The Aging Workforce: AESC Members Respond

Reprinted from the AESC website

The Aging Workforce is a hot topic and one in which AESC member firms and their clients are actively engaged.

The Electronic Recruiting Exchange recently published an article titled “The New Generation of Older Workers”. Please click here to read the full article. Here there is reference to an article published in BusinessWeek titled “Old. Smart. Productive”. Please click here to see this article.

In response to these articles, the AESC asked its members to discuss the issues surrounding the aging workforce and the implications that it has on executive search and future hiring. Here’s what they had to say:

I agree with the article. People do want to work longer. Those who have
retired are increasingly candidates for searches. I remind myself to track
down the best, wherever they are or whatever they are doing (overseas or
retired). The search firm does have to “make it happen.” In a recent
case the candidate didn’t “have to” work; he was bored and missed the
camaraderie, and my client had a hard time with that concept, they wanted someone who needed the pay check. I was told recently that on Wall Street you are dead if you are over 55. So I believe that while I see “retired” people being
brought back in for top leadership roles that are hard to fill, it is only happening when there are less competent younger people around. The demand for temporary workers, at a senior level, will increase. The question for the buyer of the service is how to vet these candidates.

Linda Bialecki, Bialecki Inc.

I see Bridgestar’s role in the future as seeking the right skills at the right
time to do the job to further the mission of a nonprofit. One tangible thing
that we’re already seeing is that senior people sometimes want to build their
second career differently than their corporate/for-profit career. For example,
they may not want a 50 hour per week job – but perhaps the nonprofit needs very
high level CFO skills only 50% of the time and couldn’t afford someone like that
on a 100% salary anyway. I hope that we’ll play a role in helping organizations
figure out how to successfully integrate these people so that TOGETHER they
reach the organization’s goals and potential.

Kathleen Yazbak-Chartier, Bridgestar, An Initiative of The Bridgespan Group

Brainpower is in short supply, which makes identifying, attracting, and
retaining it a core recruitment challenge. We’ve found no correlation between
brainpower and age. In our work, we look at values, brainpower, and ability to
lead and execute as the core criteria for selection. If you’re fortunate to find
that combination in a candidate, who cares about what age they come packaged
in?

J. Kevin Day, Day & Associates

Your ads will be inserted here by

Easy Plugin for AdSense.

Please go to the plugin admin page to
Paste your ad code OR
Suppress this ad slot.

Given that unemployment is low, it is fair to assume that there will be a
continuing demand for the skills of experienced and well educated boomers so
that they can work into what used to be considered retirement years.
There are two complicating factors which might make this less easy than it appears. These are:

Hidden age discrimination, especially from the high tech industry, where many of the industry leaders are very young. In some cases this may be as simple as not relating well to those of a different generation in their personal style and general outside interests. The trend to import bright younger employees into this field from Asia coupled with off-shoring of much IT work to locations where there is a large and growing supply of well educated and low cost technical skills, will diminish the demand for experienced baby boomers and reduce their pay potential through price competition.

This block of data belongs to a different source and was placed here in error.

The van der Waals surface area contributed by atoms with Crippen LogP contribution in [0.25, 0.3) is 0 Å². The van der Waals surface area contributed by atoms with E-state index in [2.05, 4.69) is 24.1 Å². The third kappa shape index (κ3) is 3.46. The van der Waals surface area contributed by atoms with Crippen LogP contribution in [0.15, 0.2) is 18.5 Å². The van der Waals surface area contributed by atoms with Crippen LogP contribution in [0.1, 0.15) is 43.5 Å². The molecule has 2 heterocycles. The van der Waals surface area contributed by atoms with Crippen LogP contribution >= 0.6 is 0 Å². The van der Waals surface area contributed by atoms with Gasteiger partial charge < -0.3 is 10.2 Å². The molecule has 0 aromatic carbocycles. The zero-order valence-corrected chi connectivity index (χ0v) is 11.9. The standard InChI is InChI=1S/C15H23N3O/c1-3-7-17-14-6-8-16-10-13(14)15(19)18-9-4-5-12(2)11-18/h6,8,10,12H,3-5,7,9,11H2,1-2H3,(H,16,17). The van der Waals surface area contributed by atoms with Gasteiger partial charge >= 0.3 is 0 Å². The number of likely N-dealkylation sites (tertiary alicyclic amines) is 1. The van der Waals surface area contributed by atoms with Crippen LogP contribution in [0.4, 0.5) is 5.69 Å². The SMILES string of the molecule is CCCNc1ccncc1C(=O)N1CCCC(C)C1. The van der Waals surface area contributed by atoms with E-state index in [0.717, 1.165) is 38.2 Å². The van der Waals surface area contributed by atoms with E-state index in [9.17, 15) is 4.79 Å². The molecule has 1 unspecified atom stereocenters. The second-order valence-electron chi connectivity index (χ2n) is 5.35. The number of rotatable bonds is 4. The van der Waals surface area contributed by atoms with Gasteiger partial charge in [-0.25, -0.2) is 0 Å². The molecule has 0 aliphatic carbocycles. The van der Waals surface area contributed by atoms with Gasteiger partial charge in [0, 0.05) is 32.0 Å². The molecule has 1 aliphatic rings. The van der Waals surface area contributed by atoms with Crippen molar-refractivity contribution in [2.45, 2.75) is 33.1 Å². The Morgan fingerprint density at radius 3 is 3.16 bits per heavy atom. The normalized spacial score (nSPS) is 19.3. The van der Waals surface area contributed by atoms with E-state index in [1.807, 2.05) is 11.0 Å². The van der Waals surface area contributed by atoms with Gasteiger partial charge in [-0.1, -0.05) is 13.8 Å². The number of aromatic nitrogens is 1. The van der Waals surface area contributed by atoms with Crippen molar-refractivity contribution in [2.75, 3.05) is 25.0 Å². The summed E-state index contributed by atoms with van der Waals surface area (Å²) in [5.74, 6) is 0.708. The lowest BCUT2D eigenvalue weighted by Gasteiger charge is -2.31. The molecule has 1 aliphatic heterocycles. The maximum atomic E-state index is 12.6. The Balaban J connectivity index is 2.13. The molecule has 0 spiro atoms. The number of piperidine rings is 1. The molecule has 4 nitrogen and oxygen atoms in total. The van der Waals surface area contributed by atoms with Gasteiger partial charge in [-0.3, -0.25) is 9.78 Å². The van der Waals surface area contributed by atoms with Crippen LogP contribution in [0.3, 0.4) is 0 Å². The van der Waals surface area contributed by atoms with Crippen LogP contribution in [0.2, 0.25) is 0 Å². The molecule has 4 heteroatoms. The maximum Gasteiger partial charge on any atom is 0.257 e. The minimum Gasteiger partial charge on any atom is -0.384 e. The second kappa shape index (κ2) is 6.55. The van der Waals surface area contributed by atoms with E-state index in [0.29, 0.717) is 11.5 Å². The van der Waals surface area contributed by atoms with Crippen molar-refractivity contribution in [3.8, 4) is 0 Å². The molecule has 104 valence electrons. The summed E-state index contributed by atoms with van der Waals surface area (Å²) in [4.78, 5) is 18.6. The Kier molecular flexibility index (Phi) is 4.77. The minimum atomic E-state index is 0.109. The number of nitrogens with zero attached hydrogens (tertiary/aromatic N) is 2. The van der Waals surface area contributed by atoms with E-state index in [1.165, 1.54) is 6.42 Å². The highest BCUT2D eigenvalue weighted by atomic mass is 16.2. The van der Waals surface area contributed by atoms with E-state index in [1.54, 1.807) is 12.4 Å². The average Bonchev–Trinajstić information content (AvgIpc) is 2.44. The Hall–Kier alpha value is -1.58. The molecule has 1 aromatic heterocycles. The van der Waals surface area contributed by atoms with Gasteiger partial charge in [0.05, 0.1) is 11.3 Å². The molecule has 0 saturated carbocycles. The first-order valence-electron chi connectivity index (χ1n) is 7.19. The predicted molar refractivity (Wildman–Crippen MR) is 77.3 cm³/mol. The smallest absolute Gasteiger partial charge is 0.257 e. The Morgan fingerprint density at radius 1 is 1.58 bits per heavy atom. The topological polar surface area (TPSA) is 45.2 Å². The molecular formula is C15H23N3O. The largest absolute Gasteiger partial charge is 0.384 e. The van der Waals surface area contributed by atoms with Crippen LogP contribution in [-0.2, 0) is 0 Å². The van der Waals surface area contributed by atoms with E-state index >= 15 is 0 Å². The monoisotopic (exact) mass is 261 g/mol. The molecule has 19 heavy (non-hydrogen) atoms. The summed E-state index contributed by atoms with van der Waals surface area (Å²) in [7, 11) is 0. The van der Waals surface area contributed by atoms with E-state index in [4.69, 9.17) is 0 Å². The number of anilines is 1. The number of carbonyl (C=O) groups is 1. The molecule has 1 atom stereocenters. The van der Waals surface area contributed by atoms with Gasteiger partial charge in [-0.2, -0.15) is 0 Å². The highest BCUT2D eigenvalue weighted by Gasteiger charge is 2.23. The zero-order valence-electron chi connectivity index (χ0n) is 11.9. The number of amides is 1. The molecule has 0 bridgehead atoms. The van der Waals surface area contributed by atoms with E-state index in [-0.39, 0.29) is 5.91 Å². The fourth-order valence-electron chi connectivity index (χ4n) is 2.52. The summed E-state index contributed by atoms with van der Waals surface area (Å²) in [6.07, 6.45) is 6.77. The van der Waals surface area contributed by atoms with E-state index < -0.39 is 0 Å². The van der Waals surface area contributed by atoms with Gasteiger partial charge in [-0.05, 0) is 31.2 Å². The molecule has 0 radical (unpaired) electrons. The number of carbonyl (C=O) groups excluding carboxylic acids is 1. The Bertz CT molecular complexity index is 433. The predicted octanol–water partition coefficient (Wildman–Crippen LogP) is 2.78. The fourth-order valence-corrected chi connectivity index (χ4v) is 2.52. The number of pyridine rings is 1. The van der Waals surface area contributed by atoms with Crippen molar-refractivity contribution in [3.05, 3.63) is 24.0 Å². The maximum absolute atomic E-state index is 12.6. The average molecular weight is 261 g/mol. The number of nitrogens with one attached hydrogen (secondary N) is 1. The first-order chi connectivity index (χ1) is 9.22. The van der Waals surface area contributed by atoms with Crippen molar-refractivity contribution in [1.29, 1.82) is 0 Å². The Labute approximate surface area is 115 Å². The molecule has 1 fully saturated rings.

On the other hand there are a number of opportunity areas:
Smaller firms who cannot afford to employ full time well-experienced technology managers, but need broader experience and judgment than might be available from raw recruits can be one opportunity area, especially for part time or consultancy work.

Interim management opportunities are often well served by such experienced people. They may be overqualified for the job, but often their broad experience and flexibility can be a great asset here. There are young professional interim managers too, but there is room for more including those who have kept their skills up to date, from the boomer generation, as this is a growing sector.

For those of an entrepreneurial bent, there are opportunities to establish their own businesses, to use their wide experience in consultancy or software development. If the latter is the choice, niche areas, less prone to off-shoring, need to be the focus.

Lastly, for those with high level experience as CEOs, or CTOs, there may be opportunities on Boards of mid-sized corporations or even larger firms, depending on their individual profiles. Many boards have age limits, but sustaining these is becoming increasingly difficult as the gray lobby is ever more powerful and discrimination suits more threatening.

The great news is that more and more firms are recognizing the power in this experienced talent pool. We are often asked to include more boomer candidates, as they have wide experience, and often work very effectively with less absences and distractions. The essential things for boomers wanting to work on are: to be
flexible, never stop learning and to maintain high energy and openness to new
ideas and ways of working.

Chris Clarke, Boyden Global Executive Search

Source: AESC Marketing

Leave a Reply

Your email address will not be published. Required fields are marked *